San Francisco officials have just voted unanimously to approve adding health warning to ads promoting sugary sodas. Their reason was that these sweet beverages contribute to serious health issues such as diabetes.
The phrasing that they are proposing for ads is: “WARNING: Drinking beverages with added sugar(s) contributes to obesity, diabetes, and tooth decay. This is a message from the City and County of San Francisco”.
The innovative choice that the state of San Francisco has made was successful in polarizing everyone who heard the news. While the soda industry is understandably upset and threatens to sue city officials in order to block the ordinance, supporters of the idea applaud it and gave statements promising to try to expand the warning requirement far beyond the state lines.
Ed Lee, the mayor, has not chosen a side, however he did have a spokesmen say that he is open to the idea of educating people with the help of warning labels placed on ads.
If the warning requirement is also approved by the Board of Supervisors next week, and the mayor doesn’t veto it, San Francisco will become the first state in country to add health warnings to sugary soda ads. The warning will only need to be added to ads, soda bottles and cans would remain warning-free.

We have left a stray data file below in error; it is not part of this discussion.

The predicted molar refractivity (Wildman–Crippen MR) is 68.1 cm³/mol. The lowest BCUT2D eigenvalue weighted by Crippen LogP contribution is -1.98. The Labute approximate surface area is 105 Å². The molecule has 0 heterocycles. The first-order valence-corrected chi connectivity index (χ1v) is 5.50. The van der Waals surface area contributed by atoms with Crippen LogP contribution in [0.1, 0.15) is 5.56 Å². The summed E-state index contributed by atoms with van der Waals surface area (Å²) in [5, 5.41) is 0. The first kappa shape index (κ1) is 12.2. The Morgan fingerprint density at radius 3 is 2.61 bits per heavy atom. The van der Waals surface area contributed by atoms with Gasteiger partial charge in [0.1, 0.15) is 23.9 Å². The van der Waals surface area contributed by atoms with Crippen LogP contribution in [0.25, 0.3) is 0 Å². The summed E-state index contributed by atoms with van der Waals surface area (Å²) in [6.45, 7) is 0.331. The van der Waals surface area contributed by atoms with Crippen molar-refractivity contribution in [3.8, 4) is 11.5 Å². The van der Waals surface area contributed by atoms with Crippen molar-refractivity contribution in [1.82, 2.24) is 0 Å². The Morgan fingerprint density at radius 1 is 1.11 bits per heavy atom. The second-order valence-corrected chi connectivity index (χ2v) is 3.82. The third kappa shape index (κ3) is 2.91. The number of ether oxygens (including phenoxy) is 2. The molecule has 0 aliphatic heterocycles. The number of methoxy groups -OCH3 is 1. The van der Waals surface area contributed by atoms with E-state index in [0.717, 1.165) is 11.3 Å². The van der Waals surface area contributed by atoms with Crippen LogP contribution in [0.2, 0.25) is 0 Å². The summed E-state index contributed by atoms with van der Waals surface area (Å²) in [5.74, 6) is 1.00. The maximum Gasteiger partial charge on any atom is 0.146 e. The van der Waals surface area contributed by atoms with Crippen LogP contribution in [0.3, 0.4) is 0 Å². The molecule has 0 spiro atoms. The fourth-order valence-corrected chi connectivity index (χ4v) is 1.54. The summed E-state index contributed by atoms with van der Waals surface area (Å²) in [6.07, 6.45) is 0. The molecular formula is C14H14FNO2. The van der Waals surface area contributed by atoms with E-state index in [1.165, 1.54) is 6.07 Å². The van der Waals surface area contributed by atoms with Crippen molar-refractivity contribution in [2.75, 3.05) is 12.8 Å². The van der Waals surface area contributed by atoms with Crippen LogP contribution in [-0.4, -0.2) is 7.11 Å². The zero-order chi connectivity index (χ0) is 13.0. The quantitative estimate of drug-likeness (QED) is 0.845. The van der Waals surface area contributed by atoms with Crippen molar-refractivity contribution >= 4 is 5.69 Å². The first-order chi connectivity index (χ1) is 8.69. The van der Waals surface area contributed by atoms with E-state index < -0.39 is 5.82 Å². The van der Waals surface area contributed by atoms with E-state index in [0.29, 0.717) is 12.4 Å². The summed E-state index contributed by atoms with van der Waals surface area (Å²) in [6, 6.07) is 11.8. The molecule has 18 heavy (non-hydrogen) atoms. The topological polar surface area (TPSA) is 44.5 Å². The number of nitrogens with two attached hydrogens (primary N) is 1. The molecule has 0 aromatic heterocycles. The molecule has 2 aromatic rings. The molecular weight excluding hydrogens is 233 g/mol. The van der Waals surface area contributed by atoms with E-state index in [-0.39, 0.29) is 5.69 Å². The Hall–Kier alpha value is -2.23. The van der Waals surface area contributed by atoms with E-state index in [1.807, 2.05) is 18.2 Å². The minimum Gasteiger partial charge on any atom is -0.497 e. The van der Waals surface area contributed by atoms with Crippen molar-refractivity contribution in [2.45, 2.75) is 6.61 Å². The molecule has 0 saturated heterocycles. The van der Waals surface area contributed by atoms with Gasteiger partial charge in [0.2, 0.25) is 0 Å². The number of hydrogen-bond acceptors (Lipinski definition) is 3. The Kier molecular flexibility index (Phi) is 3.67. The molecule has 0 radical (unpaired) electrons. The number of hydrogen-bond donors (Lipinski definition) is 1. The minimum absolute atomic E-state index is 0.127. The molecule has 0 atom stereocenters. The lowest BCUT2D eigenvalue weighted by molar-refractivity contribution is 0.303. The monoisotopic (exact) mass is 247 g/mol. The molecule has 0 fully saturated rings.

Efforts to push a statewide warning failed earlier this year, however officials were not discouraged and John Maa, a general surgeon and member of the board of the American Heart Association in San Francisco, informs that this is the exact reason why they are attempting again to make a change.
Scott Wiener, a health supervisor who authored the soda warning proposal, gave a statement saying that “These are not harmless products that taste good. These are products that are making people sick and we need to take action”.
On the other side of the conflict, Roger Salazar, a spokesman who represents the state beverage industry, gave a statement a statement of his own, saying that the ordinate is not only bad public policy, but that is also affects free speech to a certain extent.
The San Francisco officials defined sugary beverages as drinks that have more than 25 calories from sweeteners per 12 ounces. What this means is that ads promoting no-calorie sodas such as Coca-Cola Zero will not need to add warnings, however ads promoting classic Coca-Cola will absolutely need to add them.
The ordinate is not just limited to sodas, but also includes vitamin waters, ice teas, sports drinks and energy drinks that exceed 25 calories.
The ordinate says that only printed ads that don’t go outside the city limits are required to add the warning. This includes billboards, walls, taxis and buses. Ads with a wider reach such as those in newspapers, circulars, broadcast outlets and on the Internet would not require the warning.
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